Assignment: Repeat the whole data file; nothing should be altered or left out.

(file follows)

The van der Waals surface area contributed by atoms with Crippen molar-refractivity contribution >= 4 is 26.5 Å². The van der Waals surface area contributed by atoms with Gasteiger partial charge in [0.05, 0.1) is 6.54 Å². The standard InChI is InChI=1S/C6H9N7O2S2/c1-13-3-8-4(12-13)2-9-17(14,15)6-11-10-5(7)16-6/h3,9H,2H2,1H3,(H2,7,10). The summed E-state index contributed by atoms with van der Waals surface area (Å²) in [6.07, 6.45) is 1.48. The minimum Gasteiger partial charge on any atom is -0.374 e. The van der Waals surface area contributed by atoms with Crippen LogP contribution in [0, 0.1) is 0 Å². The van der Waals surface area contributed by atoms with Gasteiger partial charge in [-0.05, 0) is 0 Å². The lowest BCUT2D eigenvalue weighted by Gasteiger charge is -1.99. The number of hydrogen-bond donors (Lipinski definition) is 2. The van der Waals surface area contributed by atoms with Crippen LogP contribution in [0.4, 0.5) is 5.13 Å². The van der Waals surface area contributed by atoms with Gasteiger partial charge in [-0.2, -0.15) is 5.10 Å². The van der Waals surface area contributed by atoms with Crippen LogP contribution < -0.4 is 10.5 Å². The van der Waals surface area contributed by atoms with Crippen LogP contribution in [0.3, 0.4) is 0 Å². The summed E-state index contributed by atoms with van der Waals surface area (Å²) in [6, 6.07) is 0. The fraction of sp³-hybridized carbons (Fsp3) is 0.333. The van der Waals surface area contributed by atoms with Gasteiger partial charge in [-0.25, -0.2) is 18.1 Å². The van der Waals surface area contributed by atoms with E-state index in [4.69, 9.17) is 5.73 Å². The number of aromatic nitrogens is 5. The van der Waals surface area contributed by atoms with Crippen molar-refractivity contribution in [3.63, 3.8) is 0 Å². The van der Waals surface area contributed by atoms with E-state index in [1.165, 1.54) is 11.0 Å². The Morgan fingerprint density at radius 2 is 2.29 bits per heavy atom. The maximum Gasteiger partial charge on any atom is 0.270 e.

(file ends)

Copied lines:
The van der Waals surface area contributed by atoms with Crippen molar-refractivity contribution >= 4 is 26.5 Å². The van der Waals surface area contributed by atoms with Gasteiger partial charge in [0.05, 0.1) is 6.54 Å². The standard InChI is InChI=1S/C6H9N7O2S2/c1-13-3-8-4(12-13)2-9-17(14,15)6-11-10-5(7)16-6/h3,9H,2H2,1H3,(H2,7,10). The summed E-state index contributed by atoms with van der Waals surface area (Å²) in [6.07, 6.45) is 1.48. The minimum Gasteiger partial charge on any atom is -0.374 e. The van der Waals surface area contributed by atoms with Crippen LogP contribution in [0, 0.1) is 0 Å². The van der Waals surface area contributed by atoms with Gasteiger partial charge in [-0.05, 0) is 0 Å². The lowest BCUT2D eigenvalue weighted by Gasteiger charge is -1.99. The number of hydrogen-bond donors (Lipinski definition) is 2. The van der Waals surface area contributed by atoms with Crippen LogP contribution in [0.4, 0.5) is 5.13 Å². The van der Waals surface area contributed by atoms with Gasteiger partial charge in [-0.2, -0.15) is 5.10 Å². The van der Waals surface area contributed by atoms with Crippen LogP contribution < -0.4 is 10.5 Å². The van der Waals surface area contributed by atoms with Crippen LogP contribution in [0.3, 0.4) is 0 Å². The summed E-state index contributed by atoms with van der Waals surface area (Å²) in [6, 6.07) is 0. The fraction of sp³-hybridized carbons (Fsp3) is 0.333. The van der Waals surface area contributed by atoms with Gasteiger partial charge in [-0.25, -0.2) is 18.1 Å². The van der Waals surface area contributed by atoms with E-state index in [4.69, 9.17) is 5.73 Å². The number of aromatic nitrogens is 5. The van der Waals surface area contributed by atoms with Crippen molar-refractivity contribution in [3.63, 3.8) is 0 Å². The van der Waals surface area contributed by atoms with E-state index in [1.165, 1.54) is 11.0 Å². The Morgan fingerprint density at radius 2 is 2.29 bits per heavy atom. The maximum Gasteiger partial charge on any atom is 0.270 e.